What Happened on December 1?

  • US President Franklin Roosevelt, UK Prime Minister Winston Churchill, and USSR leader Joseph Stalin signed the Tehran Declaration. (1943) In this agreement, the three leaders pledged their nations' friendship and loyalty to each other, and promise to work together against Hitler's Germany.

  • African-American Rosa Parks was arrested for refusing to vacate her bus seat for a white passenger. (1955) This started a major bus boycott led by Dr. Martin Luther King, Jr. that lasted over a year, and is considered the event that started the Civil Rights Movement in America.

  • AIDS was officially recognized by the medical community. (1981) The virus was isolated two years later, and campaigns began to educate people on AIDS prevention.

  • Henry Ford introduced the first moving assembly line. (1913) The system could produce a new car every two minutes and thirty-eight seconds.

  • Lady Nancy Astor became the first woman to sit in the British Parliament. (1919) The American-born Lady Astor remained the only woman MP until 1921, and was an outspoken feminist and social critic.

  • Sherlock Holmes first appeared in print. (1887) A Study in Scarlet was the first of over 60 stories featuring the famous detective. Sir Arthur Conan Doyle wrote the book in three weeks.

  • Antarctica was declared a science preserve to be used for peaceful purposes only in the Antarctic Treaty System (ATS). (1959) The ATS was signed by 12 member countries, including the US, Japan, the USSR, the UK, and Argentina.

  • The teams digging the Chunnel meet in the middle. (1990) Digging teams from France and Britain met under the English channel two years after drilling for the Channel Tunnel, or Chunnel, began. This marked the first time that England and continental Europe were connected in 8,000 years.

  • The first draft lottery was held in the US since WWII. (1969) The lottery was held to determine the order of induction into the Army to fight in the Vietnam War. It was incredibly unpopular, and spawned a movement of "draft dodgers" that moved to Canada to avoid the draft.

  • The game of basketball is said to have been invented. (1891) Canadian-born James Naismith is reported to have invented the game at the Springfield, Massachusetts YMCA to keep a rowdy class occupied indoors during the winter. The game was originally played with nine players per team, a large soccer ball, and two peach baskets for goals.

Discussion Comments

While the AIDS virus is very dangerous, on the other hand, I'm also glad that many people are educated enough to know about it, as the wrong information can lead to some serious misunderstandings. For example, what if someone (who is uneducated), started to hang out with a friend, and then later found out that he had AIDS? Since the person doesn't know a lot about the virus, they're probably going to make some pretty bad assumptions about the person, and may even stop being their friend.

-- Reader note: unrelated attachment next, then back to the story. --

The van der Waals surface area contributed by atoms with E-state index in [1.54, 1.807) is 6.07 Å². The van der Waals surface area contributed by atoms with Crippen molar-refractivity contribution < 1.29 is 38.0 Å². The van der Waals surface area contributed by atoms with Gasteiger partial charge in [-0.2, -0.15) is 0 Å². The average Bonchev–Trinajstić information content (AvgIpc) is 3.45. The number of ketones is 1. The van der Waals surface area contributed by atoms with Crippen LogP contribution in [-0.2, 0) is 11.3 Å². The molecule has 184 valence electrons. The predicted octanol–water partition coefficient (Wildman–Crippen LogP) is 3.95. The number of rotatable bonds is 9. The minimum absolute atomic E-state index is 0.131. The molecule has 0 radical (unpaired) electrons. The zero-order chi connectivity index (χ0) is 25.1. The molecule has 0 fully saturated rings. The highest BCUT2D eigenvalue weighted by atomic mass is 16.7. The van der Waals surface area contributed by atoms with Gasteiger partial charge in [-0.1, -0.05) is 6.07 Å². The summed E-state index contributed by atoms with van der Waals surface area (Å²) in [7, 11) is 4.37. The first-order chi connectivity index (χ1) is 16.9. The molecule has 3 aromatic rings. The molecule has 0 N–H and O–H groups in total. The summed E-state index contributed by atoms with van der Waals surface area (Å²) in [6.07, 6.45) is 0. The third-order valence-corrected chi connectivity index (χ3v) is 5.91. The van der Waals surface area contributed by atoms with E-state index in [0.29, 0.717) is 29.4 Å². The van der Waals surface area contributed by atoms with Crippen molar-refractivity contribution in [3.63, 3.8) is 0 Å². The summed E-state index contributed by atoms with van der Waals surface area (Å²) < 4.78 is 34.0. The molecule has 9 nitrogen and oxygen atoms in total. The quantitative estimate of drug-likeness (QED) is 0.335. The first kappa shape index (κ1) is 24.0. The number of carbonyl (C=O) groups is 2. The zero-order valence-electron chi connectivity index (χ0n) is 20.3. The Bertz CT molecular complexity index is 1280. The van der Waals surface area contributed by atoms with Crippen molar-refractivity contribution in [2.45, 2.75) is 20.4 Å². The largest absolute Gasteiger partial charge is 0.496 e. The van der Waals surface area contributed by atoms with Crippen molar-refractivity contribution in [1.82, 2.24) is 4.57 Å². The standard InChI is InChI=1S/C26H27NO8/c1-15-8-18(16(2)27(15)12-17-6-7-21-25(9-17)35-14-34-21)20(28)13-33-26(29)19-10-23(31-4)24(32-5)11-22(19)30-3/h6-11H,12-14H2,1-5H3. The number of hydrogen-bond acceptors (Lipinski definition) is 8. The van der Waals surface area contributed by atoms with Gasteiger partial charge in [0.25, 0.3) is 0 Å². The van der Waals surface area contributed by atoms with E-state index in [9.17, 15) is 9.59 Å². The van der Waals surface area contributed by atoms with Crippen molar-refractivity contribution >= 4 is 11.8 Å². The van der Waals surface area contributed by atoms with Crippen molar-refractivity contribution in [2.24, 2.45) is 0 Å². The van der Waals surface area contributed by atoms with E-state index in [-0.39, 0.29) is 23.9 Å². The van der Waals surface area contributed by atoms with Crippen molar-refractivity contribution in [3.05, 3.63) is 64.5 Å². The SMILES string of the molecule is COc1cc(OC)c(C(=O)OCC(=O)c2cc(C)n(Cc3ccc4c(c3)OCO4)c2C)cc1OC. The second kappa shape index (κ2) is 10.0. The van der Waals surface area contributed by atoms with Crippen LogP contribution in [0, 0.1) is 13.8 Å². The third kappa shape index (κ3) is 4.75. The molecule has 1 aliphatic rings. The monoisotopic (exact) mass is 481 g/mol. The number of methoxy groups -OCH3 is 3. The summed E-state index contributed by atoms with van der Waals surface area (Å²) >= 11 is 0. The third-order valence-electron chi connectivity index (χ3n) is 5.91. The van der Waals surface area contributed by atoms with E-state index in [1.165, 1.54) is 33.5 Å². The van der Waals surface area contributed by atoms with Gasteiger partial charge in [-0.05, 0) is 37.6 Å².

In fact, reading these bullet points reminds me of an episode of Captain Planet I saw a while back, that dealt with the same issue. A boy at school was shunned by everyone because he had AIDS. However, the only reason why the school shunned him is because they thought he was contagious, until the record was set straight at the end of the episode. As dangerous as AIDS is, it's still something that we need to be much more educated about, as that can eliminate several precautions and worries.


While it's true that Rosa Parks was a very influential person, when it comes to her story about not moving from the bus, I almost feel like people tend to take it the wrong way, and twist the story around a bit, though not intentionally.

Prior to Rosa Parks being arrested, there were many other people who had refused to get up from their seats as well, which led to them being arrested, just like she was.

It wasn't specifically the fact the Rosa Parks refused to get up that made the difference, it was more based on the fact of who she was, and how well known she was, whether people loved or hated her.

In fact, let's look at it this way. On that day Rosa Parks had been arrested for refusing to get up, let's assume that instead of her, it was just a regular bystander.

More than likely, it wouldn't have made headlines, and even if it did, it wouldn't have been talked about as much. Overall, I think that's one thing that needs to be cleared up about Rosa Parks. However, I'll also admit that until a few years ago, I wasn't ware of this either.

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